Our "Gibraltar Board" - plaster board with heavy paper on both sides, which I suppose is the same as what you are talking about? - is made with each side having an indentation about an inch wide specially for taping and plastering at the joints. That is why people often "waste" board rather than have all those difficult cut edge to cut edge joins to contend with where there is no spare depth to put the jointing compound and tape and make a flat finish.
As for whether you can use scrim tape and not have to plaster the whole walls/ceiling, that depends a lot on how good your plastering is where you level up the screw/nails and the joins. This is the hard, slow, frustrating part of the job. Go crazy and hire a tradesman, that's my advice. It's not worth the wear and tear on yourself! You can have a nervous breakdown with far less stress and mess just from the normal frustrations of life in 2009 :-)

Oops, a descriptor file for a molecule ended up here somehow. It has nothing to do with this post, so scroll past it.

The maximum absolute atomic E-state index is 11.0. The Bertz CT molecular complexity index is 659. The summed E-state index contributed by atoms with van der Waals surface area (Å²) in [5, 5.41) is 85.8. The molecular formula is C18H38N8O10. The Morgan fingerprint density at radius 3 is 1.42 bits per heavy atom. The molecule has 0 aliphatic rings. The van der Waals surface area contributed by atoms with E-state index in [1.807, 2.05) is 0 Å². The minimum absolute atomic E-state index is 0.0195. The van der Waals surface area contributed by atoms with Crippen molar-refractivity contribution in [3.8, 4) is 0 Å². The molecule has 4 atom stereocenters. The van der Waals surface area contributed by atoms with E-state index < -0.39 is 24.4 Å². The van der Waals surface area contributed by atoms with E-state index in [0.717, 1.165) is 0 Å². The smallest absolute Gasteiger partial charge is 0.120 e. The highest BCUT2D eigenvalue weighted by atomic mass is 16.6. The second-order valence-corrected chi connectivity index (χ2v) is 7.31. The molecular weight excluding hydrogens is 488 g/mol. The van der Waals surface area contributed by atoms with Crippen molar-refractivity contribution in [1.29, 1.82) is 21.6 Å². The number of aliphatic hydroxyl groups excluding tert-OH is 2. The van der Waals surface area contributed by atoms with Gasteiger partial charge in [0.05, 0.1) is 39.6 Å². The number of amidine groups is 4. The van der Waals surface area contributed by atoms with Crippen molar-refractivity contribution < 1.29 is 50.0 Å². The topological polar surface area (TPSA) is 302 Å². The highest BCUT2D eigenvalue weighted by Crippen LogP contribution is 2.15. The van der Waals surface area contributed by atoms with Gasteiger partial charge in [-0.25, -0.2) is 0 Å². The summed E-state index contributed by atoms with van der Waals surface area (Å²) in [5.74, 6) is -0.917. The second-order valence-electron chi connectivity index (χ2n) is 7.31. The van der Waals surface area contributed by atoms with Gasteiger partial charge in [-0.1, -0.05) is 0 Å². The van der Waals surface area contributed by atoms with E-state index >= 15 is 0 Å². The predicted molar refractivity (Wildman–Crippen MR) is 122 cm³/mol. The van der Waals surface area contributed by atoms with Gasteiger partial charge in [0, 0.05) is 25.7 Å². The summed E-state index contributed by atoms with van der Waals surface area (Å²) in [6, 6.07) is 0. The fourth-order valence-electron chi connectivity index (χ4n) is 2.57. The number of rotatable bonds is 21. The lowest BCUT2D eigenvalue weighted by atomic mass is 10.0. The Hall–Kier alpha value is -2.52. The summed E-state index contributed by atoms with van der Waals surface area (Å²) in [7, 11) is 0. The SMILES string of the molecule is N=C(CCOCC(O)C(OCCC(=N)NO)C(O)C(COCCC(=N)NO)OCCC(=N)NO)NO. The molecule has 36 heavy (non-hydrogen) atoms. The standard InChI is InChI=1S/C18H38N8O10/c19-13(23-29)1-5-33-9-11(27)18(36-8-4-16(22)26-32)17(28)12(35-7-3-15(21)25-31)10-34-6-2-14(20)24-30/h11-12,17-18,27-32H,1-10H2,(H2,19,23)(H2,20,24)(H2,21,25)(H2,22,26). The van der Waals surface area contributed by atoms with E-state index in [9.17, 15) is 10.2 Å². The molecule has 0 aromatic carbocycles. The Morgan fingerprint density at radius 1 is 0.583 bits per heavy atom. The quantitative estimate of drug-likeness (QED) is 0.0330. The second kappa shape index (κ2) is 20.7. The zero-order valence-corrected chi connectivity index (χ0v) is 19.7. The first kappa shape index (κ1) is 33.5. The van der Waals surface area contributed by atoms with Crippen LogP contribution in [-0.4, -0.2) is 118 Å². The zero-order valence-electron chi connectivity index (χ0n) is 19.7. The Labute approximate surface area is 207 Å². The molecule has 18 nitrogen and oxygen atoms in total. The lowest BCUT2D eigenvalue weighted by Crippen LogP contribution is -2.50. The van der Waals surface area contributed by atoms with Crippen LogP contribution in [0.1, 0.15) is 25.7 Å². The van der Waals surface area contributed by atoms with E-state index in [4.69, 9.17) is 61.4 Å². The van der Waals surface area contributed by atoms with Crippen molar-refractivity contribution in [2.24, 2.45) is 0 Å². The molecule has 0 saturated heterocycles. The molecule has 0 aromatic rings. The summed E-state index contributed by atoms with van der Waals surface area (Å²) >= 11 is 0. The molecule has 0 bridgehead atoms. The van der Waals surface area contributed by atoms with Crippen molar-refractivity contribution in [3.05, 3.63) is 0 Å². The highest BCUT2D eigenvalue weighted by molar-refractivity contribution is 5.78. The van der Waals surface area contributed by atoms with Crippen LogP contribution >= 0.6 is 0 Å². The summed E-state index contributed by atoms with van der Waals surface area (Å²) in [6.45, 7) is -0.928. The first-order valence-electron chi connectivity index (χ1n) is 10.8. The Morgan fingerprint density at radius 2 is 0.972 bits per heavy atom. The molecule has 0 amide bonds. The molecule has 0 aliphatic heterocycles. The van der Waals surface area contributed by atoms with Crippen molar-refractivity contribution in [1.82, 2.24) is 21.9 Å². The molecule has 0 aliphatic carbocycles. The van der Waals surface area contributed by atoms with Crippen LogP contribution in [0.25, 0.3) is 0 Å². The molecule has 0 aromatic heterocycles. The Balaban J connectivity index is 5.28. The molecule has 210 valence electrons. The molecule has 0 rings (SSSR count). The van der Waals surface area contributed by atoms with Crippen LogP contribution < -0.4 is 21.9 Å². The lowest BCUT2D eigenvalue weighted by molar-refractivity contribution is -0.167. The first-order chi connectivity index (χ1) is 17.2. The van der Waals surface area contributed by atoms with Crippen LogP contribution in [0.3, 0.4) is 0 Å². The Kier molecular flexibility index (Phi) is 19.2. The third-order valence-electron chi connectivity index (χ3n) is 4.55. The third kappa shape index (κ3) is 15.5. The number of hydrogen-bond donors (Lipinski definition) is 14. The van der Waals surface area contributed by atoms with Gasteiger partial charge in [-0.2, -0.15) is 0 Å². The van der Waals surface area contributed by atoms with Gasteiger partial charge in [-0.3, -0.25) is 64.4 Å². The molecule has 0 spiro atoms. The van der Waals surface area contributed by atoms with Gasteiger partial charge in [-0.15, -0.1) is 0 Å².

A L P
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I think you are right - thanks.
JW
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You may not need to tape the joints at all. You would if there was a floor over but you haven't so the ceiling joists should move.
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I'm more confused now...I thought that the taping/jointing was purely to make the ceiling 'all one piece'?
What is the significance of the joists moving?
Thanks
John